Version: EN | US |

5. Attention & Impulse Control Parameters


At the end of this section the user should be able to describe the three key parameters for attention and the two impulsivity parameters.

The Attention parameters in the standard report

There are 5 attention parameters in the standard report. The three key parameters of Reaction Time, Omission Errors and Reaction Time Variation are discussed below. Information on Outliers and Normalised Variation can be found in the Intermediate Interpretation Training.

1) Reaction Time

Reaction Time is the average time it takes for the patient to correctly respond to the targets, as they are presented on the screen, and is measured in milliseconds. This parameter reflects processing and execution.

2) Reaction Time Variation

Reaction Time variation is the standard deviation of Reaction Time, and measures how consistent a patient’s response time is over the duration of the test. A high Reaction Time Variation Q-score indicates that the patient will sometimes respond very quickly to targets and other times very slowly, and the green correct responses will be very spread out from the bottom to the top of the graph.

QbUser > Interpretation
Graph showing High Reaction Time Variation

Patients who score within the normal range for Reaction Time variation will generally respond to all target stimuli at about the same speed, and the green circles will be tightly packed together.

QbUser > Interpretation
Graph showing low Reaction Time Variation

High Reaction Time variation scores may reflect clinical difficulties with sustaining and/or regulating attention, and this is the most sensitive attention parameter for QbTest (6-12).

3) Omission Errors

These occur when no response is registered to a Target stimulus, that is, the patient did not press the response button when a Target stimulus was shown on the screen. This usually reflects attention lapses and distractibility. The omission errors are shown on the Attention and Impulse Control graph as black marks just above the x-axis.

QbUser > Interpretation
Graph showing Omission Errors

The Impulsivity parameters in the Standard report

There are two parameters for impulsivity.

1) Commission Errors

This type of error occurs when a response is registered to a Non-target, that is, the patient pressed the button in response to a stimuli when they should not have pressed. Commission Errors indicate impulsive behaviour and are believed to result from the anticipatory or incomplete processing of the stimulus.

The commission errors are plotted as red squares on the Attention & Impulse Control graph. On QbTest (6-12) Commission Errors usually occur at high speeds as the patient is unable to inhibit their response for long enough to consider whether the shape on screen is a Target or Non-target. Responses occurring at higher speeds can be seen lower (in relation to the y-axis) on the Attention and Impulse Control Graph.

QbUser > Interpretation
Graph showing Commission Errors at fast Reaction Times

In QbTest (12-60), Commission Errors are less common, and when they do occur may be seen spread across the graph, occurring at different response times. These usually occur when the patient is unsure whether the stimulus is a target or non-target, due to incomplete processing of the visual information.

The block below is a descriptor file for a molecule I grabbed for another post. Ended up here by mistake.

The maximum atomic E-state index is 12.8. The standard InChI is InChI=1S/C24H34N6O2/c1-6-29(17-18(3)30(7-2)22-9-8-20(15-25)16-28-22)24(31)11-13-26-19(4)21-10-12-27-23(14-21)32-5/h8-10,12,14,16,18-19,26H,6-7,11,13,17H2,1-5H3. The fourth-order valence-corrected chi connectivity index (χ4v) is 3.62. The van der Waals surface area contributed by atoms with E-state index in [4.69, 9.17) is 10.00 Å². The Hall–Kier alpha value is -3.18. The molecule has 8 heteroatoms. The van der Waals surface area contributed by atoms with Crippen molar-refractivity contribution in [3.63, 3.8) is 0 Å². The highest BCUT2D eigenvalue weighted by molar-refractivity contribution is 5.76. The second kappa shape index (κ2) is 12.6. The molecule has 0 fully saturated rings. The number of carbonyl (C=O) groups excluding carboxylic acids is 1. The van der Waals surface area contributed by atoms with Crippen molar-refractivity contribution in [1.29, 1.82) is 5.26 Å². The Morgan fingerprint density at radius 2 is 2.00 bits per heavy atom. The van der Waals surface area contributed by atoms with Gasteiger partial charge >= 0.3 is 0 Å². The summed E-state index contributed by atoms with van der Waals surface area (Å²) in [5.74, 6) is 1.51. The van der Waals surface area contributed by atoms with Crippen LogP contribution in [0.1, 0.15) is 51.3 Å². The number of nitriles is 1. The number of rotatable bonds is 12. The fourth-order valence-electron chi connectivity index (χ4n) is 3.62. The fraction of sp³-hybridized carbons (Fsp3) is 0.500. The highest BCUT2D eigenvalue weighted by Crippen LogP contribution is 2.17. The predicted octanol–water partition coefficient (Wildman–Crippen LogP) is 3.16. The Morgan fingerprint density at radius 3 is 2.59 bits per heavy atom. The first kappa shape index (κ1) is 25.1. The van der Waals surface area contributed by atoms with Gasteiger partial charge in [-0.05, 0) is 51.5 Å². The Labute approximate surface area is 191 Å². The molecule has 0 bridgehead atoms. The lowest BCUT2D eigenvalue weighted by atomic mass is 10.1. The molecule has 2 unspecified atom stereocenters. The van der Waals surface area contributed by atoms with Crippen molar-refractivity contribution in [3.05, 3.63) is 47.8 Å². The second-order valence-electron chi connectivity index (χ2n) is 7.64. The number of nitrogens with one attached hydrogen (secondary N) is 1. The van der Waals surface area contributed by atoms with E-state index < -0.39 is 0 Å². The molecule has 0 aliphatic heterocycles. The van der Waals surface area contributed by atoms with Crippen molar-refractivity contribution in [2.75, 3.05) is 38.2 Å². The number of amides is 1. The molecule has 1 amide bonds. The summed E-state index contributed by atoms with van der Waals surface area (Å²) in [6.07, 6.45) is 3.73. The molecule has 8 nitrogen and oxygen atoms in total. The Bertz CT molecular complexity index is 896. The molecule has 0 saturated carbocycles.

QbUser > Interpretation
Graph showing Commission Errors at slower Reaction Times

2) Anticipatory Errors

This type of error occurs when a response is detected just before or just after a stimulus is presented on the screen. Anticipatory Errors may constitute “guesses” as indicated by a reaction time of less than 150 milliseconds before or after the stimulus, which is faster than neuromuscular transmission capability. You usually need between 200-300 milliseconds in order to process a stimulus and make an informed decision on how to respond. Thus, the patient is anticipating Targets rather than responding to the stimuli.

Anticipatory Errors are considered to indicate impulsivity, but may also be caused by poor rule-governing behaviour to the task, i.e. the patient is not doing what you asked him to do. High levels of Anticipatory Errors may also occur if the patient has not understood the test instructions properly and believes that he must respond before the stimuli disappear. In instances of extremely slow reaction time, a patient’s extremely delayed response to a stimulus may be recorded as an Anticipatory Error response to the next stimulus.

Single Anticipatory Errors are more likely to indicate impulsivity. Clusters of this type of error may be due to repeated clicking of the responder button and may indicate poor on-task behaviour, lack of compliance, lack of understanding or impulsivity within the context of the patient’s performance in other aspects/parameters of the test.

Adolescents and adults rarely make Anticipatory Errors. In the norm group 99% of the participants made 2 or less Anticipatory Errors, therefore this parameter is provided as a raw score and not as a standardized score compared to norm in QbTest (12-60).

QbUser > Interpretation
Graph showing Anticipatory Errors

Two additional parameters

There are two more parameters available in the Standard report: MultiResponse and Error Rate. The MultiResponse parameter is only reported in the child version of the test. A MultiResponse event is registered when more than one button press is detected per stimulus presented.

Responding more than once to the same stimulus may have different origins. In some cases, it may reflect hyper-responsiveness or in other cases random responding.
The last parameter that is reported in the Standard report is the Error Rate which is a measure of the overall accuracy and shows how often the patient has responded incorrectly (including both Omission and Commission). It is a validity measure where very high Error Rate might reflect a misunderstanding of the task.